As adults we mess up, too. But we have a heavenly Father who meets us in the middle of the messy parts of life. This is January 1, 2014. Let’s learn from Adele and from God’s Word. Nehemiah 9:31, speaks of God’s character and care of His people, “But in your great mercy you did not put an end to them, for you are a gracious and merciful God.” Don’t cry over spilled milk this year. Move on and do like Adele pour yourself another cup and simply start over.

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Stiff Neck

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stiff-neck-womanHave you ever hurt your neck and you aren’t sure how it happened? I experienced that firsthand a couple of weeks ago. I was minding my business, backing out of an ordinary parking space, and a searing pain shot through my neck.  It penetrated deep into the tissue and bone. Immediately, my neck was so stiff, I couldn’t turn to the right or left. As I drove home, I had to reposition my entire body in order to make safe right and left turns. For several days, I could only look straight ahead. Driving, sleeping, and working was difficult. Thank goodness it only lasted a few days.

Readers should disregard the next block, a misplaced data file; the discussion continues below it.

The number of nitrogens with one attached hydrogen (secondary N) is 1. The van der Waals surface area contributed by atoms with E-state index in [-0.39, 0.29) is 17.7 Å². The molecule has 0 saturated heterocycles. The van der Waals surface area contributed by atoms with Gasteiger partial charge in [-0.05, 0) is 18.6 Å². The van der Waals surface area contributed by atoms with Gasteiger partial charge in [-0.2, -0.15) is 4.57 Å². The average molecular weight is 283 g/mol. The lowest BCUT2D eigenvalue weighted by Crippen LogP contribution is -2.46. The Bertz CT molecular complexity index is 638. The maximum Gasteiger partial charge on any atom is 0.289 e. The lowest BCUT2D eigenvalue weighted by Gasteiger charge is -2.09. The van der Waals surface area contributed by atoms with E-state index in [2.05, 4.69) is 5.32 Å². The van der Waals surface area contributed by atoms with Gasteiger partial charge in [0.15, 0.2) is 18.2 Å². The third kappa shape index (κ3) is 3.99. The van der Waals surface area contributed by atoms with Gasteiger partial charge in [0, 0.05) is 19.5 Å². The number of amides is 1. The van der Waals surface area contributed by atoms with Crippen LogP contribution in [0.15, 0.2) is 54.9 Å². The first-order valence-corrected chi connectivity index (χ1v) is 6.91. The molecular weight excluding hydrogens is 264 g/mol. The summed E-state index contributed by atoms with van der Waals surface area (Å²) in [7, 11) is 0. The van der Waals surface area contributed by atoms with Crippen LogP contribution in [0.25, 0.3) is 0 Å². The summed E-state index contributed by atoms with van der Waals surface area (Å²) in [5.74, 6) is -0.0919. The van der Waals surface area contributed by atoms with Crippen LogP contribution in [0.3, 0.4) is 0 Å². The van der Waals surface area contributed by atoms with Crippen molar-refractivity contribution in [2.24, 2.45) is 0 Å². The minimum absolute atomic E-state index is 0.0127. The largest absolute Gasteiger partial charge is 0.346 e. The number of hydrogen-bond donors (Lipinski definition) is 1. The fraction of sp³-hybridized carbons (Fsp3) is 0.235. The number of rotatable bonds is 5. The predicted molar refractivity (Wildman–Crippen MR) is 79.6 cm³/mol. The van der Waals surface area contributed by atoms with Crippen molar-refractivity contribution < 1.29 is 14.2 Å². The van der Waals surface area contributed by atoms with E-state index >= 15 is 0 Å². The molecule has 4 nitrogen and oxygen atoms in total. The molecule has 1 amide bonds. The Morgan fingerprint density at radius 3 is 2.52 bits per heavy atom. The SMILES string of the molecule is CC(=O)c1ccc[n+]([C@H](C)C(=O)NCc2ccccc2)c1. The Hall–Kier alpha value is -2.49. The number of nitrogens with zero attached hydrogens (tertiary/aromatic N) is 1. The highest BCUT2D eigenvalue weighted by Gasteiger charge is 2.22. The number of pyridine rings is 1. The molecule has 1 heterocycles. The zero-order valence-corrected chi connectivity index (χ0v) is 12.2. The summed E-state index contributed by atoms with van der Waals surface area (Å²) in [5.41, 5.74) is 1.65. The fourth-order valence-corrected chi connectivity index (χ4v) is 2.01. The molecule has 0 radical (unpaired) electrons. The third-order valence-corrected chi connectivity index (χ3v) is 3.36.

While my stiff neck was healing, I thought about God’s description of His own people. In Exodus 32, Israel  had sinned big time when they built a golden calf to worship. Their idolatry caused God’s anger to burn against them and He said to Moses, (v. 9) “I have seen this people and behold they are a stiff-necked people.”

God describing His people as stiff-necked was not a compliment.  This word is defined: obstinate, stubborn, willful, rebellious, unruly, and ornery. It means a person has a major attitude problem and an unwillingness to be led. Over and over in scripturestubborn goat God describes His disobedient nation in this unbecoming, uncomplimentary way. In my imagination, I think of a stubborn old goat that refuses his masters leading when I hear this term.

I never want another stiff neck physically but more than that, I don’t want the Lord to describe me in this way. A stiff neck happens when we become hardened to the master’s leading and so certain of self, that we are not easily guided back on the path of spiritual wholeness and wellness.